The Type 64—commonly cited as being the first Porsche ever made even though itactually technically isn’ta Porsche-branded car, proper—is as important as it is iconic. A strange little vehicle somewhere in between a Volkswagen and the Porsches we’ve come to know and love, the Type 64 is history on four wheels. And Top Gear’s Chris Harris has gotten behind its wheel to give us all an inside look into how it actually functions.
I’m not going to say anything, aside from the fact that you just need to take thirteen minutes out of your day to witness something that is not just a video, but anexperience. Get ready to get goosebumps.
Harris starts off with a little history before discussing the design cues of the car. It was designed by Ferdinand Porsche, godfather of the Volkswagen Beetle and his own eventual brand of cars, in 1939.
The Type 64 unmistakably holds traces of the Porsche evolution in its frame: its streamlined shape, recessed headlights, and prizing of elegant construction over size or capacity are the precursors for decades of automotive design. We’ve done a deep dive into the history and mechanics of this incredible machine before, and it’sdefinitely worth a read.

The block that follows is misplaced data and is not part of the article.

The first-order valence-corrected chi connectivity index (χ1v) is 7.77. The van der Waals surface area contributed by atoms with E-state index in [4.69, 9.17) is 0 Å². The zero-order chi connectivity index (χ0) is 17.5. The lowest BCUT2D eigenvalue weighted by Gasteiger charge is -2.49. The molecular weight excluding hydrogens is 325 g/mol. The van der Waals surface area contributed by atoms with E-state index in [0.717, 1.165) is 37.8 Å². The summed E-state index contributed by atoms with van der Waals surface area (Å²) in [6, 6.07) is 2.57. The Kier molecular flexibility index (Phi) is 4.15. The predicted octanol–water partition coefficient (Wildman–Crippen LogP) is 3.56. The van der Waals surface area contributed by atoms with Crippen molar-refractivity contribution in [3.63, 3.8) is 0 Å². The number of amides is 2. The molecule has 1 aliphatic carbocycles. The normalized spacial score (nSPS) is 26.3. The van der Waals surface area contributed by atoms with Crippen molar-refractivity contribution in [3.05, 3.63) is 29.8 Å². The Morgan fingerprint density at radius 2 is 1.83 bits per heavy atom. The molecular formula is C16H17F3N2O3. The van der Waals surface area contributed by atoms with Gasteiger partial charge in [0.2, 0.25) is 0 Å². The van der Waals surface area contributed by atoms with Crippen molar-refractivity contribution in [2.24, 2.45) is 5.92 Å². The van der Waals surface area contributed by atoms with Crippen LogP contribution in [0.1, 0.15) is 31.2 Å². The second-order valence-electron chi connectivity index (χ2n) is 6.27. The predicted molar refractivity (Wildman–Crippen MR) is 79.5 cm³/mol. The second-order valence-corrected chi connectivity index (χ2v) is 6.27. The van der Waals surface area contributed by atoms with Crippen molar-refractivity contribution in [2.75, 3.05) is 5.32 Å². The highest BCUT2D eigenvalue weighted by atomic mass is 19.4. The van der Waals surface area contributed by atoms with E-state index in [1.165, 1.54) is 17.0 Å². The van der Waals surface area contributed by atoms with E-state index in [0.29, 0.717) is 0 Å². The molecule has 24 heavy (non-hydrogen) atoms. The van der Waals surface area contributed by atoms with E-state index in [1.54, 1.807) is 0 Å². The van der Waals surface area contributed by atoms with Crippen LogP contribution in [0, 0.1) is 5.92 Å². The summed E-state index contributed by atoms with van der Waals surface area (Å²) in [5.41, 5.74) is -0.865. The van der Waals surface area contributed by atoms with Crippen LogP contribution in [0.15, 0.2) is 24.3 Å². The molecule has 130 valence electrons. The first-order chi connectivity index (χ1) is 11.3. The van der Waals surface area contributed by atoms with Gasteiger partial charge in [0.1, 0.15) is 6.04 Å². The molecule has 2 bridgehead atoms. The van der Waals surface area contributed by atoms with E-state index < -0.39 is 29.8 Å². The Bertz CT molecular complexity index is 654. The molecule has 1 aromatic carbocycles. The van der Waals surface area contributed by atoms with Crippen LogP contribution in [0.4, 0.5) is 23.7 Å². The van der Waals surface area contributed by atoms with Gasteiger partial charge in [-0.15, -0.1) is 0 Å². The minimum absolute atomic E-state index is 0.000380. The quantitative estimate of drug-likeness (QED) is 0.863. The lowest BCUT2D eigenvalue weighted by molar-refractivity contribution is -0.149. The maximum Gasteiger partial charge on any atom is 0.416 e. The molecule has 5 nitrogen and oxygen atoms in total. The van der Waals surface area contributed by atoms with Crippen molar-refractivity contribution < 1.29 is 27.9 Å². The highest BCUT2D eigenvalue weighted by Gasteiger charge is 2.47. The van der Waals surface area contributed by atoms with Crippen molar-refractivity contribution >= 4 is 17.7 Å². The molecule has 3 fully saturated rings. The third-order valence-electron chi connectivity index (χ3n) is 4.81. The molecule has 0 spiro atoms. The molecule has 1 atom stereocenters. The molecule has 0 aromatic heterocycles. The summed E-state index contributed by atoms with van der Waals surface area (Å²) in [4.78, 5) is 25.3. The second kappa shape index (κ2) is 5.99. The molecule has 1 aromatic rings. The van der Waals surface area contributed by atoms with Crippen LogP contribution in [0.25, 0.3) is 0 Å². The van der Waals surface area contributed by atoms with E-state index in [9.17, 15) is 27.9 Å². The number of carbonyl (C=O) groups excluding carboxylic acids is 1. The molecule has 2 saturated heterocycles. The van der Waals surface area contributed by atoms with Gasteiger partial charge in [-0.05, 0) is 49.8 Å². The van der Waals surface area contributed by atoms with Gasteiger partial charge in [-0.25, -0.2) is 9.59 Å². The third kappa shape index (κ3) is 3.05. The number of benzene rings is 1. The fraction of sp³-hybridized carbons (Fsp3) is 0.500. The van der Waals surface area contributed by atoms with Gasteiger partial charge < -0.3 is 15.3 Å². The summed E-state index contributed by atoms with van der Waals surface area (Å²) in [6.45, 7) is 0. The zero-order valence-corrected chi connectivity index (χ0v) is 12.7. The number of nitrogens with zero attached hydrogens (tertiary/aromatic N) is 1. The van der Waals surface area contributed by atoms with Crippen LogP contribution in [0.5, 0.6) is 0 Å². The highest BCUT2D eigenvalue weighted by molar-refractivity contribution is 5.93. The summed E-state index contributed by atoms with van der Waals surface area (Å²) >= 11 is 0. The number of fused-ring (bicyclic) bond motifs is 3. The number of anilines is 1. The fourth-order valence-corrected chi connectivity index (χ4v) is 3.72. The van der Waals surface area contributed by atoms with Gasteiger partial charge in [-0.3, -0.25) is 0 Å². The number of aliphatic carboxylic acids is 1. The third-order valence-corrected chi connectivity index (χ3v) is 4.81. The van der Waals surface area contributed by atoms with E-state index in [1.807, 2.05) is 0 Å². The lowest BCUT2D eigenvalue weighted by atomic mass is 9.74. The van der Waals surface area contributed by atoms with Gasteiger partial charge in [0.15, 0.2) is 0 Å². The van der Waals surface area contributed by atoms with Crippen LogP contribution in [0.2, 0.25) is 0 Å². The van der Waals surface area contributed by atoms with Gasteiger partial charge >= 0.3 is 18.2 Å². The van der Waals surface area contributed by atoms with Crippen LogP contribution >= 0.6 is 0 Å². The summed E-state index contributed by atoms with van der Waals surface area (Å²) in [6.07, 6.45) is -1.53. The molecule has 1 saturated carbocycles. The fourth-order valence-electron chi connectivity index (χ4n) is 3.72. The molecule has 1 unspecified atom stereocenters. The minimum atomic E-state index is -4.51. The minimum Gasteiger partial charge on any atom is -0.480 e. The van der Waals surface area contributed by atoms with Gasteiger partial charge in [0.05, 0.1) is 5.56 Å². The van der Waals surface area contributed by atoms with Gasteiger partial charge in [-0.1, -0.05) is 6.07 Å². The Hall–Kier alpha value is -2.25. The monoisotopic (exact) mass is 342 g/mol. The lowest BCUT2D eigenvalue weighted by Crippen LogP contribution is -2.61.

As Harris says in the video, “itisa bar of soap, isn’t it?” You can’t really argue otherwise.
Things really get interesting when Harris actually climbs in and starts driving, though. The Type 64’s pedals are canted to the right due to the placement of the fuel tank and pushed forward because of the battery, and it has a wheel as throttle pedal. That makes for a, uh, very strange experience of driving the thing. You can definitely tell this car was intended as an experiment because a lot of these designs didn’t filter into subsequent generations of Porsches.
I have to say, seeing that thing actually take off and start cruising down the road is pretty magical. The Type 64 just looks like it’s slipping through the air.
Harris describes it as light, agile, and faster than its meager 32 horsepower implies. It also sounds like a way more tactile driving experience than we’re used to today. The engine is visible from the driver’s seat, which means you can feel, hear, and smell it doing its thing as you cruise around.
I can’t do it justice, but Harris practically spins poetry when he gets behind the wheel. It’s a video you cannot miss.